“This is precisely the type of event that is capable of slaying a nascent industry in the crib,” Lanctot wrote.

Nvidia leads the autonomous industry with its artificial intelligence platform and has partnered with major global automakers such as Volkswagen AG (VOWG_p.DE), Tesla Inc and Audi AG.

Uber has been using Nvidia’s computing technology since its first test fleet of Volvo SC90 SUVS were deployed in 2016.

Around 320 firms involved in self-driving cars – from software developers, automakers and their suppliers, sensor and mapping companies – use Nvidia Drive platform, according to the company’s website.

Reporting by Alexandria Sage in San Fransisco and Sonam Rai in Bengaluru, Additional reporting by Supantha Mukherjee in Bengaluru; Editing by Sriraj Kalluvila

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At Uber, Troubling Signs Were Rampant Long Before a Fatal Self-Driving Crash
March 24, 2018 6:13 pm|Comments (0)

For more than a year prior to a fatal crash in Arizona, Uber’s self-driving cars failed more often, and more dramatically, than competitors’ autonomous vehicles. At the same time, Uber reduced some safety precautions, and was sometimes misleading in its description of its program and its failures. And regulators in Arizona, the locus of Uber’s testing, have taken little action to protect residents despite those worrying signals.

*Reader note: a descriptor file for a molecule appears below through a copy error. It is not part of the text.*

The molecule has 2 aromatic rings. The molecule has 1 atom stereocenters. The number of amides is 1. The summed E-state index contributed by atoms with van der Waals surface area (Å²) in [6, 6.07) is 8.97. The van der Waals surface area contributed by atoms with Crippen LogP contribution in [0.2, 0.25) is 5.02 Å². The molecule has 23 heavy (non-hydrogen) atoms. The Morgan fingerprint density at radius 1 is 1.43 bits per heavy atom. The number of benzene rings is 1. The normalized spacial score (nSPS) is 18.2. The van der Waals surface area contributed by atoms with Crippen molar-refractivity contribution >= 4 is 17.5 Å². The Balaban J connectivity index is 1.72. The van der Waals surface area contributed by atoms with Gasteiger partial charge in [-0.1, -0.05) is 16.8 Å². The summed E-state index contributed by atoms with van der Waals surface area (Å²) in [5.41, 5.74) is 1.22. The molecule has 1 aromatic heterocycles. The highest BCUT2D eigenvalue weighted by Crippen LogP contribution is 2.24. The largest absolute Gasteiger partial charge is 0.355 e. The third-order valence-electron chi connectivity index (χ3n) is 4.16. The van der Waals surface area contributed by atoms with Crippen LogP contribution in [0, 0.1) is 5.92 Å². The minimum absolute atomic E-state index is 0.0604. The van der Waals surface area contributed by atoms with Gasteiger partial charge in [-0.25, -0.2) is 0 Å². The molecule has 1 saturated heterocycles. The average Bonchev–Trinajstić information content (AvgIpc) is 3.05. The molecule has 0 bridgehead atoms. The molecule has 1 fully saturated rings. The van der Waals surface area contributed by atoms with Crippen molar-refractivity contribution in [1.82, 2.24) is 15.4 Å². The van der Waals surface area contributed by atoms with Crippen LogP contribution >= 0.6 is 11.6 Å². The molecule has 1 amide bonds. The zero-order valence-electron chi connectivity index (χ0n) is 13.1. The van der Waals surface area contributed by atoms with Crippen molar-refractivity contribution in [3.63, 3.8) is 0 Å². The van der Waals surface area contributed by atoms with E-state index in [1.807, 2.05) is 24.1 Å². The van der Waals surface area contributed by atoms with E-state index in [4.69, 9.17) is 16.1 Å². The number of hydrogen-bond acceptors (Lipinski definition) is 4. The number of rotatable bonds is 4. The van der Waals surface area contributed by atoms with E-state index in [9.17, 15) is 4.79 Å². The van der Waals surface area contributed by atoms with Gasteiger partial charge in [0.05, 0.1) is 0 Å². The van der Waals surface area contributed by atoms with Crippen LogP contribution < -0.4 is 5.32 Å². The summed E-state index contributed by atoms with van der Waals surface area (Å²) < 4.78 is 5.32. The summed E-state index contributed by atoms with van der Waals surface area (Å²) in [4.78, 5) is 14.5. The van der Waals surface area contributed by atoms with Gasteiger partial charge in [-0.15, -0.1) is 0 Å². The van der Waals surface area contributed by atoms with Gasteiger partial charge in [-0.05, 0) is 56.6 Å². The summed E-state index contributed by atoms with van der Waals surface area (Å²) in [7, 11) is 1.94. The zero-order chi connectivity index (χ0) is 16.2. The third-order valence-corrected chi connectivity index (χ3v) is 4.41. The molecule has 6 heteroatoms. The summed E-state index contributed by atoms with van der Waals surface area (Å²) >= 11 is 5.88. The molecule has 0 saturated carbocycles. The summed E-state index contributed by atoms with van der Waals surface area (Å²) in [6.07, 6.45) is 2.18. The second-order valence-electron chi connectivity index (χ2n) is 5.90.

It is not yet clear whether Uber’s system was at fault or not in the latest crash, but Uber has now halted all testing of its autonomous vehicles, with no clear timeline for reactivation.

The New York Times reported yesterday that, in October of last year, Uber altered its testing program by putting only one safety monitor in each autonomous car rather than two, over the safety concerns of some employees. That move came despite evidence of deep problems with Uber’s autonomous vehicle efforts, dating back as far as December of 2016. That’s when Uber vehicles were seen running red lights in San Francisco. The company first blamed one of its human safety drivers, before it was uncovered in February that the problem was actually with the autonomous system itself.